Tag Archives: marsupial

Platy-Party

Generally the platypus is considered a bit of an oddity. It’s an egg-laying mammal, has the bill of a duck, tail of a beaver, webbed feet, uses electrolocation, oh and its one of the few venomous mammals. Clearly the platypus was designed for the spotlight though – the UV spotlight that is.

It has recently been found that platypus fur glows a bluish-green colour under blacklight and is one of the few recorded cases of mammals exhibiting biofluorescence – alongside opossums and North American flying squirrels. Although it isn’t currently clear why a platypus is always ready for a night out at the disco (or if they can even perceive UV rays).

What other nocturnal animals may be hiding their own fluorescent secrets?

Tanya Strydom is a PhD student at the Université de Montréal, mostly focusing on how we can use machine learning and artificial intelligence in ecology. Current research interests include (but are not limited to) predicting ecological networks, the role species traits and scale in ecological networks, general computer (and maths) geekiness, and a (seemingly) ever growing list of side projects. Tweets (sometimes related to actual science) can be found @TanyaS_08.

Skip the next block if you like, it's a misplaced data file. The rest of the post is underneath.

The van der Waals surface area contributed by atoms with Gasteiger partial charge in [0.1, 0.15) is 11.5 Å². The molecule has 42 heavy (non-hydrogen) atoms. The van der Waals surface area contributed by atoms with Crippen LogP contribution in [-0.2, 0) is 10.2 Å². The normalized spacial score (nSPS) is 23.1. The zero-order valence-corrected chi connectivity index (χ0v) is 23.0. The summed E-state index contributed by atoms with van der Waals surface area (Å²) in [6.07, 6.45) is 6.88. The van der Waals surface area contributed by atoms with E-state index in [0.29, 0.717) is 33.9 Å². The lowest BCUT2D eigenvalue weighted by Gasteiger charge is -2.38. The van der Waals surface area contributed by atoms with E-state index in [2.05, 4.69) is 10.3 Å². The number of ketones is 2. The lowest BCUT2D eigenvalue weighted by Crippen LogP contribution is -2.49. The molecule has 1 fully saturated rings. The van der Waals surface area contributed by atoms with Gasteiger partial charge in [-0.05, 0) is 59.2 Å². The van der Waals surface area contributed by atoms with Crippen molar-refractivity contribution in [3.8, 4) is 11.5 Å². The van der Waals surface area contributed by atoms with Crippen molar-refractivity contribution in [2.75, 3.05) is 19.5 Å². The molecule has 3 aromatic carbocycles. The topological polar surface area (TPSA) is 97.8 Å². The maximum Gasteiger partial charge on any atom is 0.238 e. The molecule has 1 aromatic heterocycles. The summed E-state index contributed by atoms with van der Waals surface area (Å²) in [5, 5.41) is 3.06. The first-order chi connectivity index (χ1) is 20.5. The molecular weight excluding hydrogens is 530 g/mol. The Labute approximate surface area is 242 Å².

Episode 8: The Gremlins/Mogwai

Image Credit: Gremlins, 1984

We kick down the kitchen door and go to bloody war with the Mogwai, from 1984’s Christmas classic Gremlins. Dave gives China tips for invasion, Sam says the word ‘tarsier’ too much and Adam can’t resist showing off how much Mandarin he doesn’t know.

5:52 – History of the Gremlins
18:02 – Movie Any Good?
21:40 – Physiology of a Mogwai
44:11 – Ecology of a Mogwai
1:02:32 – The Gremlins vs. Gollum

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The Culling of Kangaroos

Image Credit: Sam Perrin, CC BY-NC 2.0

Having recently spent some time out in country New South Wales, I thought I’d share a quick description of the sight that greets you when you get out past Deniliquin in southern New South Wales and start driving north. It’s arid land, but it’s might still be beautiful were it not for the dead kangaroos that litter roadsides. You might see fifty on the drive from Albury to Deniliquin, but that quickly turns into hundreds as you go even further inland towards the border with South Australia.

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